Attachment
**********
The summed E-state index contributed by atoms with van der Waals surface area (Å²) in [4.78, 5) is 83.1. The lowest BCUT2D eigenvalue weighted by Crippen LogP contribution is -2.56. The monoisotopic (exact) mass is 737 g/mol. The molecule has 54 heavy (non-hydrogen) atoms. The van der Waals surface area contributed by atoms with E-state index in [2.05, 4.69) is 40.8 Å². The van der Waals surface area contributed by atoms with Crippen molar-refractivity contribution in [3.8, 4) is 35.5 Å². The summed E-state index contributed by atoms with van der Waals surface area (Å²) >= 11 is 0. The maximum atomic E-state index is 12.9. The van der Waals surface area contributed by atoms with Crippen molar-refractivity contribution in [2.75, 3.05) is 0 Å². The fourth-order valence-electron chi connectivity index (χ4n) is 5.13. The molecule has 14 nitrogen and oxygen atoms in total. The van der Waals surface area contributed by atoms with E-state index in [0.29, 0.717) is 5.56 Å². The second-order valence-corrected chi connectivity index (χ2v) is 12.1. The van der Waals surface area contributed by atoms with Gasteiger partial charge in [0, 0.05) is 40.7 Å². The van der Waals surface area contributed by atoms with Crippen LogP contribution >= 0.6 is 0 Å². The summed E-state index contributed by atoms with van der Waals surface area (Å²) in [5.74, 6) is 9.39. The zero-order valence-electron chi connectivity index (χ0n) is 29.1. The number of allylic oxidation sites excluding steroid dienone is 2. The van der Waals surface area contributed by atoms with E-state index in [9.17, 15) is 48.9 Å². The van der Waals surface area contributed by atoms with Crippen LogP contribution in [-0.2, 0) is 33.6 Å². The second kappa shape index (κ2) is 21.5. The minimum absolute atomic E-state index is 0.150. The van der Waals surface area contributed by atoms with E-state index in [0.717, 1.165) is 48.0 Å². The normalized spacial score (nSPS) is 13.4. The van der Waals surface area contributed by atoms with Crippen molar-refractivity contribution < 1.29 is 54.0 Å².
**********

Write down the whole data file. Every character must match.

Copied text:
The summed E-state index contributed by atoms with van der Waals surface area (Å²) in [4.78, 5) is 83.1. The lowest BCUT2D eigenvalue weighted by Crippen LogP contribution is -2.56. The monoisotopic (exact) mass is 737 g/mol. The molecule has 54 heavy (non-hydrogen) atoms. The van der Waals surface area contributed by atoms with E-state index in [2.05, 4.69) is 40.8 Å². The van der Waals surface area contributed by atoms with Crippen molar-refractivity contribution in [3.8, 4) is 35.5 Å². The summed E-state index contributed by atoms with van der Waals surface area (Å²) >= 11 is 0. The maximum atomic E-state index is 12.9. The van der Waals surface area contributed by atoms with Crippen molar-refractivity contribution in [2.75, 3.05) is 0 Å². The fourth-order valence-electron chi connectivity index (χ4n) is 5.13. The molecule has 14 nitrogen and oxygen atoms in total. The van der Waals surface area contributed by atoms with E-state index in [0.29, 0.717) is 5.56 Å². The second-order valence-corrected chi connectivity index (χ2v) is 12.1. The van der Waals surface area contributed by atoms with Gasteiger partial charge in [0, 0.05) is 40.7 Å². The van der Waals surface area contributed by atoms with Crippen LogP contribution >= 0.6 is 0 Å². The summed E-state index contributed by atoms with van der Waals surface area (Å²) in [5.74, 6) is 9.39. The zero-order valence-electron chi connectivity index (χ0n) is 29.1. The number of allylic oxidation sites excluding steroid dienone is 2. The van der Waals surface area contributed by atoms with E-state index in [9.17, 15) is 48.9 Å². The van der Waals surface area contributed by atoms with Crippen LogP contribution in [-0.2, 0) is 33.6 Å². The second kappa shape index (κ2) is 21.5. The minimum absolute atomic E-state index is 0.150. The van der Waals surface area contributed by atoms with E-state index in [0.717, 1.165) is 48.0 Å². The normalized spacial score (nSPS) is 13.4. The van der Waals surface area contributed by atoms with Crippen molar-refractivity contribution < 1.29 is 54.0 Å².